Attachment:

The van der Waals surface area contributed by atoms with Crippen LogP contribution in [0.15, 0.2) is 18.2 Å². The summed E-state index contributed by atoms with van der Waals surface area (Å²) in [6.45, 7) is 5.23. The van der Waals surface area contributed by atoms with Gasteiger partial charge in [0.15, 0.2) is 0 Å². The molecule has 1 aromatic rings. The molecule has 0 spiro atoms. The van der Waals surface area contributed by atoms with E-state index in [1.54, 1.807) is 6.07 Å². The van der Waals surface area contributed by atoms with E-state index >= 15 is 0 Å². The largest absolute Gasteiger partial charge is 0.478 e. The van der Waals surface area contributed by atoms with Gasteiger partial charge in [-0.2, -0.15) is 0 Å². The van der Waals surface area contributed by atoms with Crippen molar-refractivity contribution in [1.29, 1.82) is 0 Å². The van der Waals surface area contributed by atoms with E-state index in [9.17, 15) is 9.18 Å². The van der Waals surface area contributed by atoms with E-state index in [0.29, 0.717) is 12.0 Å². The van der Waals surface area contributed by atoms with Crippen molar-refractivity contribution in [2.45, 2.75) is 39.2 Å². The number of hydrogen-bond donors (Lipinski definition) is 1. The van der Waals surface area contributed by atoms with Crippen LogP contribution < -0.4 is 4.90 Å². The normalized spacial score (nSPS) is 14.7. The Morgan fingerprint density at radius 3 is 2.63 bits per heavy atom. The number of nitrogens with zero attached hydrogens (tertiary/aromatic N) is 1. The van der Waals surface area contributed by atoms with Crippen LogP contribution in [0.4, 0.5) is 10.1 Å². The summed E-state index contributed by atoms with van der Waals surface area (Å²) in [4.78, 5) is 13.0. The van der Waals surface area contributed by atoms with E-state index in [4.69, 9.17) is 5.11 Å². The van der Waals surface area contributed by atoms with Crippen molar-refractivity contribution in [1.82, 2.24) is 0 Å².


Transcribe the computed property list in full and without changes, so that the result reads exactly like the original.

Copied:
The van der Waals surface area contributed by atoms with Crippen LogP contribution in [0.15, 0.2) is 18.2 Å². The summed E-state index contributed by atoms with van der Waals surface area (Å²) in [6.45, 7) is 5.23. The van der Waals surface area contributed by atoms with Gasteiger partial charge in [0.15, 0.2) is 0 Å². The molecule has 1 aromatic rings. The molecule has 0 spiro atoms. The van der Waals surface area contributed by atoms with E-state index in [1.54, 1.807) is 6.07 Å². The van der Waals surface area contributed by atoms with E-state index >= 15 is 0 Å². The largest absolute Gasteiger partial charge is 0.478 e. The van der Waals surface area contributed by atoms with Gasteiger partial charge in [-0.2, -0.15) is 0 Å². The van der Waals surface area contributed by atoms with Crippen molar-refractivity contribution in [1.29, 1.82) is 0 Å². The van der Waals surface area contributed by atoms with E-state index in [9.17, 15) is 9.18 Å². The van der Waals surface area contributed by atoms with E-state index in [0.29, 0.717) is 12.0 Å². The van der Waals surface area contributed by atoms with Crippen molar-refractivity contribution in [2.45, 2.75) is 39.2 Å². The number of hydrogen-bond donors (Lipinski definition) is 1. The van der Waals surface area contributed by atoms with Crippen LogP contribution < -0.4 is 4.90 Å². The normalized spacial score (nSPS) is 14.7. The Morgan fingerprint density at radius 3 is 2.63 bits per heavy atom. The number of nitrogens with zero attached hydrogens (tertiary/aromatic N) is 1. The van der Waals surface area contributed by atoms with Crippen LogP contribution in [0.4, 0.5) is 10.1 Å². The summed E-state index contributed by atoms with van der Waals surface area (Å²) in [4.78, 5) is 13.0. The van der Waals surface area contributed by atoms with E-state index in [4.69, 9.17) is 5.11 Å². The van der Waals surface area contributed by atoms with Crippen molar-refractivity contribution in [1.82, 2.24) is 0 Å².